Professor Steve Sparks University of Bristol, UK
7 November 2022 - 18h30
Venue : Uni Dufour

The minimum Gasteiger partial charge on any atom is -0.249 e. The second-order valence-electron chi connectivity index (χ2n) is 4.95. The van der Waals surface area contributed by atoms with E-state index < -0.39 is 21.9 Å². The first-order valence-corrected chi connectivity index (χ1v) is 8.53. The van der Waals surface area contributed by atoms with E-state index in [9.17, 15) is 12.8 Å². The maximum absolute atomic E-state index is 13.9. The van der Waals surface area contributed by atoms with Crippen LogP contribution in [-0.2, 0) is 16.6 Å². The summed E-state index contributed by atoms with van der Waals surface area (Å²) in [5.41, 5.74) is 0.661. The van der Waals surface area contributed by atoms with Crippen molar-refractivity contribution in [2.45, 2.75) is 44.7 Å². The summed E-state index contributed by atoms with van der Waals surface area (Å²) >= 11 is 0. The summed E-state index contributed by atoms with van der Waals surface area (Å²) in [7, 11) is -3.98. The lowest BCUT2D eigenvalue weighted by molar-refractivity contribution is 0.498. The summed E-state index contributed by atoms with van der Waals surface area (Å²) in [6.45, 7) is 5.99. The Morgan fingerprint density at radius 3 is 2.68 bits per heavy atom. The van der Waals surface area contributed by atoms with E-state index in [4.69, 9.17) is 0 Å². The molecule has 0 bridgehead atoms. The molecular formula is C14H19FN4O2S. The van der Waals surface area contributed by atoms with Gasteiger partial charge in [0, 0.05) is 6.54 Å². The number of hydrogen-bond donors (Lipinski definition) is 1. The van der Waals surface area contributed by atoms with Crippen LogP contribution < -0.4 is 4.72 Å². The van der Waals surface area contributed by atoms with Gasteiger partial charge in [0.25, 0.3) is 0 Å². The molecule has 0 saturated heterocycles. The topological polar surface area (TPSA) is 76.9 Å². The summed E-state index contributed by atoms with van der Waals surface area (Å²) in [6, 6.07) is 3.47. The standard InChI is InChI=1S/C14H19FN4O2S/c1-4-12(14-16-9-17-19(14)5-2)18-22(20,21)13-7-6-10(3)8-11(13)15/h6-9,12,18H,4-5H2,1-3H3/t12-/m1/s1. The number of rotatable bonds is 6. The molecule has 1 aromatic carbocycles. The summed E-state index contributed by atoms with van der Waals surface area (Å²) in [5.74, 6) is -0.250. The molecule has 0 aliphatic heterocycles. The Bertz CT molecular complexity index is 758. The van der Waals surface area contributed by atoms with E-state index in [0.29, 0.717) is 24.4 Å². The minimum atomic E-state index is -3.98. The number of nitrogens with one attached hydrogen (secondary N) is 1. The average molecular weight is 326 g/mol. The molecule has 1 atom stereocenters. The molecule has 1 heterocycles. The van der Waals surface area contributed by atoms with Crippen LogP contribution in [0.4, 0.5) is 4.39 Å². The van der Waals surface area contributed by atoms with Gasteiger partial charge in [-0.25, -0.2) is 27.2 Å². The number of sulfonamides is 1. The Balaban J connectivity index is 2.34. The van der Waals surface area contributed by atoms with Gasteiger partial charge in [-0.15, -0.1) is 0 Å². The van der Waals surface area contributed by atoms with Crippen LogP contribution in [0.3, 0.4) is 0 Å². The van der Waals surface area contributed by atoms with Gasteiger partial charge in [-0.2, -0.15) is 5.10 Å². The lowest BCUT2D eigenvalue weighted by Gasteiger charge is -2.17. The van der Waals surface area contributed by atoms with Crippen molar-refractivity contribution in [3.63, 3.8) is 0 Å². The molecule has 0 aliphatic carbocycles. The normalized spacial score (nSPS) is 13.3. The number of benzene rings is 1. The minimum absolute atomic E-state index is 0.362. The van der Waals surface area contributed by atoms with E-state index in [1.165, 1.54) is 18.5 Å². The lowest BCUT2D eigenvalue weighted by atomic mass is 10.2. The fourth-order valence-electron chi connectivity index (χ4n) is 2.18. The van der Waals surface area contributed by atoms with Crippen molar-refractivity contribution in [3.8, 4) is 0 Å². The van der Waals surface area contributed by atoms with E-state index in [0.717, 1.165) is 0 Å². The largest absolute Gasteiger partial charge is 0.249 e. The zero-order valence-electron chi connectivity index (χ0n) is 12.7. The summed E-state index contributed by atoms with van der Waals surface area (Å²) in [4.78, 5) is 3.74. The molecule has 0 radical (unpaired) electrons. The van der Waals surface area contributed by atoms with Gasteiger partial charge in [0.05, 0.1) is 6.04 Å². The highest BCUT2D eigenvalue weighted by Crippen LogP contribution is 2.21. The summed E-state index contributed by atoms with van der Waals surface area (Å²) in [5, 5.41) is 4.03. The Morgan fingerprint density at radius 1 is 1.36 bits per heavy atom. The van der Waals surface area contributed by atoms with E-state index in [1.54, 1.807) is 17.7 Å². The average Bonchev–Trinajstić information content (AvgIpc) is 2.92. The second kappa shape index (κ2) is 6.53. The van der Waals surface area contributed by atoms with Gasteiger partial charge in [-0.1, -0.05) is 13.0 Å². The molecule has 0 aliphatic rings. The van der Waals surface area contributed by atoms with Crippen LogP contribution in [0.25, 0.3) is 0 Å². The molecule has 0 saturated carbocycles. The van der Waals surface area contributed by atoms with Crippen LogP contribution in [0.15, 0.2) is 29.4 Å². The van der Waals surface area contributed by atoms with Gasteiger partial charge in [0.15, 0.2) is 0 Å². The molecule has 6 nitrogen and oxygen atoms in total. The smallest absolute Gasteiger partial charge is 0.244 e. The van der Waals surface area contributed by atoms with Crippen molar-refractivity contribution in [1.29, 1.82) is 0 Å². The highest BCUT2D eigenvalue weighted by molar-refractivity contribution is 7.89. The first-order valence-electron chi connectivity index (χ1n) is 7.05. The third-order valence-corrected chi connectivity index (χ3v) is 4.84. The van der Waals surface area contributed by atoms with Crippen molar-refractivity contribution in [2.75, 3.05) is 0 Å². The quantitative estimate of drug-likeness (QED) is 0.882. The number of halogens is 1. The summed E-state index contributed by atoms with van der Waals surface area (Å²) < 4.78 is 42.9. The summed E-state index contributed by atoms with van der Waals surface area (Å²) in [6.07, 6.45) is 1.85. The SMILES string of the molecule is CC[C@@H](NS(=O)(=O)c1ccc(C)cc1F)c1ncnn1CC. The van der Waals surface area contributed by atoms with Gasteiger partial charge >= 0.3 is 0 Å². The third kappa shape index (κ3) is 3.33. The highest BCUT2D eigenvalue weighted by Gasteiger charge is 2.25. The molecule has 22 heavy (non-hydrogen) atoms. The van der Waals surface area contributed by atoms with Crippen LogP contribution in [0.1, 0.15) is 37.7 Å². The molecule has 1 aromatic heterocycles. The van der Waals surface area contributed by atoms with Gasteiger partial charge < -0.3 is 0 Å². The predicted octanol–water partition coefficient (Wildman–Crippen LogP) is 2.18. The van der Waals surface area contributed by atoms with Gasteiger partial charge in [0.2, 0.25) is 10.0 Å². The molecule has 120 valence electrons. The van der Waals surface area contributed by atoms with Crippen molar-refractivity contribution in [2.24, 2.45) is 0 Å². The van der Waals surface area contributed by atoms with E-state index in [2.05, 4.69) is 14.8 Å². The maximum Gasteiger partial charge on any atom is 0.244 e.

Volcanoes are the most dramatic of geological processes that show that we live on a dynamic planet. Volcanism has characterised the Earth since its formation and ultimately has contributed to formation of the Earth’s crust, the oceans and the atmosphere. Life on Earth depends on the recycling of materials between the Earth’s interior and surface environments and may have been provided environments where the ingredients of life could develop. Volcanoes show that the interior of the Earth is very hot and temperatures exceeding 1000oC are typically found at depths of only 100 kilometres in most places. Although the Earth’s interior is mostly solid the rocks are very close to melting so volcanoes can form easily in different tectonic situations. Most volcanoes are formed at plate boundaries where tectonic plates are formed or collide with one another, but can also form by upwelling of very hot rocks in the Earth’s interior below the tectonic plates. Volcanoes refresh the Earth’s surface and often form landscapes of great beauty and attractive places to live. However, volcanic eruptions can also cause great destruction of loss of life. The largest volcanic eruptions even affect global climate, so that, for example, the 1815 eruption of the Tambora volcano in Indonesia caused summer frosts and snow in the northern hemisphere, resulting in inflated food prices and hardship. When volcanoes erupt scientists need to monitor the activity, make forecasts and assess the risks to nearby populations in order to protect life and livelihoods. I will discuss some examples of volcano risk management during volcanic emergencies, including the eruption of the Soufrière Hills Volcano from 1995 to 2010 on the island of Montserrat in the Eastern Caribbean. I will also discuss the largest volcanic eruptions on Earth and their potential for planet-wide impacts.